More public school districts vow to post Ten Commandments

Tuesday, November 16, 1999

(Editor's note: Later in the day that this story was posted, the ACLU of Southern California filed a lawsuit in federal court seeking an injunction against the Val Verde Unified School District's plan to post copies of the Ten Commandments on school grounds.)

In the apparently never-ending constitutional battle over the proper public setting for the Ten Commandments, school districts in California and Illinois have said they will soon post the religious codes on school grounds.

This summer the U.S. House of Representatives overwhelmingly added a clause to a juvenile-justice bill declaring that the states have the authority to post the Ten Commandments in all public buildings, including public schools. Despite contravening a 1980 U.S. Supreme Court ruling in Stone v. Graham, the House's statement on the religious codes seems to be taking hold in school districts throughout the country.

In Stone, the high court ruled that the Ten Commandments are undeniably a sacred text that cannot constitutionally be posted on school grounds.

The Val Verde Unified School District in California and the Harrisburg School District in Illinois, however, have decided to ignore federal court interpretation of the First Amendment and place the Ten Commandments on school grounds throughout their districts.

Both school districts' actions have drawn attention from civil rights groups.

Last week the Val Verde Unified School Board voted 3-1, with one member abstaining, to place copies of the Ten Commandments in offices of its 12 schools. School board member Jan Dotson said she was not concerned about the 1980 Supreme Court ruling, the Los Angeles Times reported.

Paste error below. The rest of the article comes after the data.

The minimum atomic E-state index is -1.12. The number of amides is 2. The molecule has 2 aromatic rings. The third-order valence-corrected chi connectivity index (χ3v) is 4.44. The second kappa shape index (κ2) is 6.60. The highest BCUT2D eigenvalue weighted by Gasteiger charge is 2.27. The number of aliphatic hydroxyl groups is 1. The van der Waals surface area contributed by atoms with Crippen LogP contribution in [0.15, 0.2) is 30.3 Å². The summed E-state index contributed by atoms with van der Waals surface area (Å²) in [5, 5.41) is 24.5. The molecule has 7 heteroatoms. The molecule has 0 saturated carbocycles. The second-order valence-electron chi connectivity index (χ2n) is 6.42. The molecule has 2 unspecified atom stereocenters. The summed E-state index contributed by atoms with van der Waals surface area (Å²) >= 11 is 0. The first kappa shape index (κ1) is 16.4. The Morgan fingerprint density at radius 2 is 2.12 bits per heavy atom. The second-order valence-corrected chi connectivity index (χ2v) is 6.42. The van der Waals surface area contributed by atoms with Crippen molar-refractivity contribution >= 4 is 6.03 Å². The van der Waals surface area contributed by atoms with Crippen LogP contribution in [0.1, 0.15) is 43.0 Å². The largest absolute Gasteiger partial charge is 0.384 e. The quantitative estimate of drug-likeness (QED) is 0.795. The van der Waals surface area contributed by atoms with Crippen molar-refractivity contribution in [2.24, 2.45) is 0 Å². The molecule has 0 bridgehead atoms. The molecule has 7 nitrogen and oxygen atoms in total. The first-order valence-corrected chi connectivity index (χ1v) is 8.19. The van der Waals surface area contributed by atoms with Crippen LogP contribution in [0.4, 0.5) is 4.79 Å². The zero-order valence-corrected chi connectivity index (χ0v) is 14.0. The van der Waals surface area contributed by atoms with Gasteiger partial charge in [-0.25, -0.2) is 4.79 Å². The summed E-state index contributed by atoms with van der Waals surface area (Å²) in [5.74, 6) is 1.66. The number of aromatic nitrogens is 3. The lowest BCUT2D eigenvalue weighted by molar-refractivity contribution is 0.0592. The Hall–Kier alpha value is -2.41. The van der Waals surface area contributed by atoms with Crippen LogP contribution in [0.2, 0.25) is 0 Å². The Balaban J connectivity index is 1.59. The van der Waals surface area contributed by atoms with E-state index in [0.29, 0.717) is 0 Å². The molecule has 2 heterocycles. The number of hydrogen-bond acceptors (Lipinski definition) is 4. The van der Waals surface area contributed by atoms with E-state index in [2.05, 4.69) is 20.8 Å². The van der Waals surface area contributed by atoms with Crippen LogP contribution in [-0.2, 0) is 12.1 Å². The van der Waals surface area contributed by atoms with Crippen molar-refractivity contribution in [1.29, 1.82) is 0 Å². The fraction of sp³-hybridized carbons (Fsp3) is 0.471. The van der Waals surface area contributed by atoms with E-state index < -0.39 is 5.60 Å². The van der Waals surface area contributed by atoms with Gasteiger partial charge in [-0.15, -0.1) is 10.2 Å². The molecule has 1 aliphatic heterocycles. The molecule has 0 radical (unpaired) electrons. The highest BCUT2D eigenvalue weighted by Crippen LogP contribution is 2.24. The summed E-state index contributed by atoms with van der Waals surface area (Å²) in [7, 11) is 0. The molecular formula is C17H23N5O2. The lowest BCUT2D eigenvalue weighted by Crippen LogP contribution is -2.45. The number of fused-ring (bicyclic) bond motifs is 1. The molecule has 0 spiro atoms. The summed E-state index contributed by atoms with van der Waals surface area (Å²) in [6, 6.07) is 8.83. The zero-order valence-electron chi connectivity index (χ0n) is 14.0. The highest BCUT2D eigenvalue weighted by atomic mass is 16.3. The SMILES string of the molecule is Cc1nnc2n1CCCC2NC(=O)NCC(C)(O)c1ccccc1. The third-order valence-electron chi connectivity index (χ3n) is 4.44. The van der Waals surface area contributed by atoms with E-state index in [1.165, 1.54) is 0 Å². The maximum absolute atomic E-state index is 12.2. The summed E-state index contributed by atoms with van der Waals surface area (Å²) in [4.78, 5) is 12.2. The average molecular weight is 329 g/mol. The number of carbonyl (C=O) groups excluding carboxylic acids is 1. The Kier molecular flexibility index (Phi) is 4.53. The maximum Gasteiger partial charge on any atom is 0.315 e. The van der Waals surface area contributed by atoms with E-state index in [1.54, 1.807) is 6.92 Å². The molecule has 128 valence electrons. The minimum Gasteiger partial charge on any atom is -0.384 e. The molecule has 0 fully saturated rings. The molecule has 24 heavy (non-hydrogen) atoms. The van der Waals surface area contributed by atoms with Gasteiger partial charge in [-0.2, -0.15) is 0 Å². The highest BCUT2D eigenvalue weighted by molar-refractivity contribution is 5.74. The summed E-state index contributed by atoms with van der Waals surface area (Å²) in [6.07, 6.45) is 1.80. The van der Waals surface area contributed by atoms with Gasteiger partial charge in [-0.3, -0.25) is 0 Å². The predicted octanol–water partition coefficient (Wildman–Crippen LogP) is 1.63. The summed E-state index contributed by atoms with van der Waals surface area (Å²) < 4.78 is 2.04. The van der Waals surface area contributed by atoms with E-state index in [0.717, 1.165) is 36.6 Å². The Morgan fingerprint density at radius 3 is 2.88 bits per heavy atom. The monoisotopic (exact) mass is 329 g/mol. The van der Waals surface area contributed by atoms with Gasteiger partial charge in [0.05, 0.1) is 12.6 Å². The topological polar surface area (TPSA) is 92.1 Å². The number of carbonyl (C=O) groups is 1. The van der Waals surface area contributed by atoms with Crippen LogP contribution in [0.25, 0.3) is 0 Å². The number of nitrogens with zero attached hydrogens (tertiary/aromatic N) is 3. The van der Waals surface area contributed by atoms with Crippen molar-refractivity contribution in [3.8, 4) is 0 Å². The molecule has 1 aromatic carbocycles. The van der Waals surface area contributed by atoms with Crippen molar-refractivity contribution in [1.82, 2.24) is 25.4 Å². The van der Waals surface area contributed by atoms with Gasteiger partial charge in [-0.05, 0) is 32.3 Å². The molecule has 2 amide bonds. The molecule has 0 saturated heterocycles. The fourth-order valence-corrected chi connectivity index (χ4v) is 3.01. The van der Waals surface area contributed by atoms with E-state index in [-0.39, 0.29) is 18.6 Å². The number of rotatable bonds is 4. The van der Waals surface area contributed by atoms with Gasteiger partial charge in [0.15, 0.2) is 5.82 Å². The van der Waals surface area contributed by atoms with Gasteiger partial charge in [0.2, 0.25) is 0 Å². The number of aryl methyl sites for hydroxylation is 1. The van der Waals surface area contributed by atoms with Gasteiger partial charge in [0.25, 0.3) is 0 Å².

“There comes a point in your life when you need to know what you stand for,” Dotson told the Times. “I don't go out of my way to break the law, but you have to take a stand.”

Bob Givens, the school board president, also said he would not “recognize the Supreme Court's laws,” and that only the views of the majority were important.

The American Civil Liberties Union of Southern California responded to the board's action with a threat of litigation.

“Val Verde's action serves no educational purpose,” Michael Small, the ACLU of Southern California's chief counsel, said in a prepared statement. “It is about religious indoctrination, pure and simple. Make no mistake about it — the school board will be sued, and it will lose. But the real losers here are the students in Val Verde. The taxpayer funds that the school board will waste in lawsuits could be used for textbooks, computers, and other instructional materials.”

On Nov. 5, the ACLU of Illinois sent a letter to the Harrisburg School Board saying its vote, in late October, to post the Ten Commandments in the district's four schools could prompt a lawsuit. To be posted beside the Ten Commandments are copies of the Bill of Rights and the Magna Carta.

Ed Yohnka, director of communications for the ACLU's Chicago office, said that Harrisburg school officials had also been provided with copies of the Stone decision and might re-examine the issue during a school board meeting this evening.

“We believe the board's vote stands in direct contrast to decisions by the Supreme Court that make clear that posting the Ten Commandments in public schools is in fact an establishment of religion and violates the First Amendment,” Yohnka said.

However, Charles Haynes, the First Amendment Center's senior scholar, says the Harrisburg action is not as clear-cut as the ACLU of Illinois suggests.

“If there is display with a variety of historical documents that are the source of our legal system and important to our history, that's probably permissible,” Haynes told Carbondale's Southern Illinoisan.

Haynes added that it was important that the Harrisburg school board was voting for the Ten Commandments posting for educational reasons, not sectarian.

In Stone, the high court noted that any government-mandated use of prayer or Bible passages in the public schools must be for secular reasons, such as education, and not to promote or endorse the religious message.